Last weekend was the semi-annual changing of our clocks as we Spring Forward to daylight savings time. Spring rituals are important to protect our families:
We remind you frequently on the blog and social media to update your estate plan whenever an important family event happens. But why not choose now to spring forward and protect your loved ones by reviewing and updating your estate plan?
1. Update Your Will or Trust
If you or your children have experienced marriage, death, divorce and other major life changes are a good time to review your will and trust(s). If your financial situation has changed, you should review and update your will and trust(s).
2. Review Your Beneficiaries
You should review your account beneficiaries every 3-5 years, including life insurance policies, stocks and bonds, savings accounts and other financial accounts. Remember that your designated beneficiaries take precedence over your will, so make sure your designated beneficiary is who you want to actually inherit that account.
3. Have You or Your Spouse Retired?
Things change in unexpected ways when you or your spouse retire. What you planned for your retirement may not in fact be the case when you do retire.
4. Has You or Your Spouse’s Health Changed?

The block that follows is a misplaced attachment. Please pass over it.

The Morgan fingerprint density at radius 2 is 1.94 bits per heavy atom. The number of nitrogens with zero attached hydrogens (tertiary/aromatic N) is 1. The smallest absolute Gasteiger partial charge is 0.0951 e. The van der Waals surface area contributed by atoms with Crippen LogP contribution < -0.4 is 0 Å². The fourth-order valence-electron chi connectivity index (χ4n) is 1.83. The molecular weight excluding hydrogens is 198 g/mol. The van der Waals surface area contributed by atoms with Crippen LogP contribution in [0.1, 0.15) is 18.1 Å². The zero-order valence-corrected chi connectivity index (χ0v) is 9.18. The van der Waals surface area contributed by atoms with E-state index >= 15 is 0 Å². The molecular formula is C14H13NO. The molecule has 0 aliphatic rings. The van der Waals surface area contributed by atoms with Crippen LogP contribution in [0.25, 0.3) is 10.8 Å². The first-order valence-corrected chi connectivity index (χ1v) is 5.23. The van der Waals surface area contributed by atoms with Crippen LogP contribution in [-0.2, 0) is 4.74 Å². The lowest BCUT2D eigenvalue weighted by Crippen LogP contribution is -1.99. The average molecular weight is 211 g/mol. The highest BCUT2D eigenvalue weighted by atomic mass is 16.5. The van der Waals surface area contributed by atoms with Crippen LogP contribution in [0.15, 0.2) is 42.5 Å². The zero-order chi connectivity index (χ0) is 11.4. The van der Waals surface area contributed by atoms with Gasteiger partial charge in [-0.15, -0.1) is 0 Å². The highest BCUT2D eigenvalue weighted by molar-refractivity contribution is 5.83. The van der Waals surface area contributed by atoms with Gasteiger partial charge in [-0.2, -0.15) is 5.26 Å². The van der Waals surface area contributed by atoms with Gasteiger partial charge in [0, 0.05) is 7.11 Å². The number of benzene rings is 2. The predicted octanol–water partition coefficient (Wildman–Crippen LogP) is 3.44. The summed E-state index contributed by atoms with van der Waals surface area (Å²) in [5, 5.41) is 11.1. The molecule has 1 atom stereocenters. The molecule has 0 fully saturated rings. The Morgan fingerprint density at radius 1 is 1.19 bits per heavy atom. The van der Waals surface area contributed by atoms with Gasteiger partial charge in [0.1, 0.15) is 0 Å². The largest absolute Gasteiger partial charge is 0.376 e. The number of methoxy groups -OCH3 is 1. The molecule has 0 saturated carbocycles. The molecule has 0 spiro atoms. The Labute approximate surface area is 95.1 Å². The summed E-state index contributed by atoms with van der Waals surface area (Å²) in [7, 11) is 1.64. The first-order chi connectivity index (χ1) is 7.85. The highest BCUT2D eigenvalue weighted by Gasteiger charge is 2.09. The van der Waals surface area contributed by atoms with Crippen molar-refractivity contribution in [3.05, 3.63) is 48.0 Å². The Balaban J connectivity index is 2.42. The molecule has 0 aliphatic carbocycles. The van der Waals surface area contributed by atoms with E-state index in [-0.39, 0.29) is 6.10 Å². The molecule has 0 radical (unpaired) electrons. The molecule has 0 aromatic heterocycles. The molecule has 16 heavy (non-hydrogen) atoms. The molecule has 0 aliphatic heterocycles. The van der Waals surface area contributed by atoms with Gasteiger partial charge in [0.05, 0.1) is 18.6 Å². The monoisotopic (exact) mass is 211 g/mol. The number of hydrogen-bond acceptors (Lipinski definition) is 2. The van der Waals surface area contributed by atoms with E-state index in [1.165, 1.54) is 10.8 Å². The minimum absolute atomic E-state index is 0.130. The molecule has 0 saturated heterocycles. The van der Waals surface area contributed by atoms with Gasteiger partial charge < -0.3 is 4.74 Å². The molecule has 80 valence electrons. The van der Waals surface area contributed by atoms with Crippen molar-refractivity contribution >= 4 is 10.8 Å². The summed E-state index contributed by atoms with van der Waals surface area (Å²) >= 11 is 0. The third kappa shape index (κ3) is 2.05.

If you or your spouse has been seriously ill, incapacitated or has entered a long-term care facility, make sure your estate plan reflects your new circumstances, such as Power of Attorneys and Advance Healthcare Directives.
5. Have You Started a New Job or Business?
When you change careers or open or close a business, you should review your estate plan and make sure that your beneficiaries are up to date.
Read More: 5 (More) Reasons To Update Your Estate Plan
An estate plan allows you to designate who will receive your assets and manage your financial obligations after your death or if you become incapacitated. An up-to-date will, trust and other estate planning document is the best way to tell your family and loved ones how you want your estate handled, and to legally make sure your wishes are carried out. Give us a call at the office to schedule an appointment.
Do you have questions about protecting your loved ones? Our experienced Illinois estate planning attorneys can advise you on the best options to protect your assets and loved ones after you are gone, or if you become incapacitated. To talk to an estate planning attorney contact the Estate & Probate Legal Group at 630-864-5835.
We provide legal services in Cook, Dupage, Kane, Lake, and Will counties.